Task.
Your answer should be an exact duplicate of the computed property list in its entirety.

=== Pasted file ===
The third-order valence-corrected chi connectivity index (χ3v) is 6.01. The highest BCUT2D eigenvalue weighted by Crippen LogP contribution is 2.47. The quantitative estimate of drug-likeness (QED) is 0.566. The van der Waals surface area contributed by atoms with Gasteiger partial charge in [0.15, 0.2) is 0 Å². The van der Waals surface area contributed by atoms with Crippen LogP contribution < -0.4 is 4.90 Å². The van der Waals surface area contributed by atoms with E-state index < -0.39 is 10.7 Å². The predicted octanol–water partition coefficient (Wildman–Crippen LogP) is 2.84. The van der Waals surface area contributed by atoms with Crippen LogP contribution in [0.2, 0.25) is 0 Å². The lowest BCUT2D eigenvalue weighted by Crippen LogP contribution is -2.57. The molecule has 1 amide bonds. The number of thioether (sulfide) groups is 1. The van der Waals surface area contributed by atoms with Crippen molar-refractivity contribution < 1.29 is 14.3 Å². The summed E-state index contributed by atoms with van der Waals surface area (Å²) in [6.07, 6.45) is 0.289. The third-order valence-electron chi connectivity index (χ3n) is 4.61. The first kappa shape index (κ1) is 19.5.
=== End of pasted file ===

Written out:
The third-order valence-corrected chi connectivity index (χ3v) is 6.01. The highest BCUT2D eigenvalue weighted by Crippen LogP contribution is 2.47. The quantitative estimate of drug-likeness (QED) is 0.566. The van der Waals surface area contributed by atoms with Gasteiger partial charge in [0.15, 0.2) is 0 Å². The van der Waals surface area contributed by atoms with Crippen LogP contribution < -0.4 is 4.90 Å². The van der Waals surface area contributed by atoms with E-state index < -0.39 is 10.7 Å². The predicted octanol–water partition coefficient (Wildman–Crippen LogP) is 2.84. The van der Waals surface area contributed by atoms with Crippen LogP contribution in [0.2, 0.25) is 0 Å². The lowest BCUT2D eigenvalue weighted by Crippen LogP contribution is -2.57. The molecule has 1 amide bonds. The number of thioether (sulfide) groups is 1. The van der Waals surface area contributed by atoms with Crippen molar-refractivity contribution < 1.29 is 14.3 Å². The summed E-state index contributed by atoms with van der Waals surface area (Å²) in [6.07, 6.45) is 0.289. The third-order valence-electron chi connectivity index (χ3n) is 4.61. The first kappa shape index (κ1) is 19.5.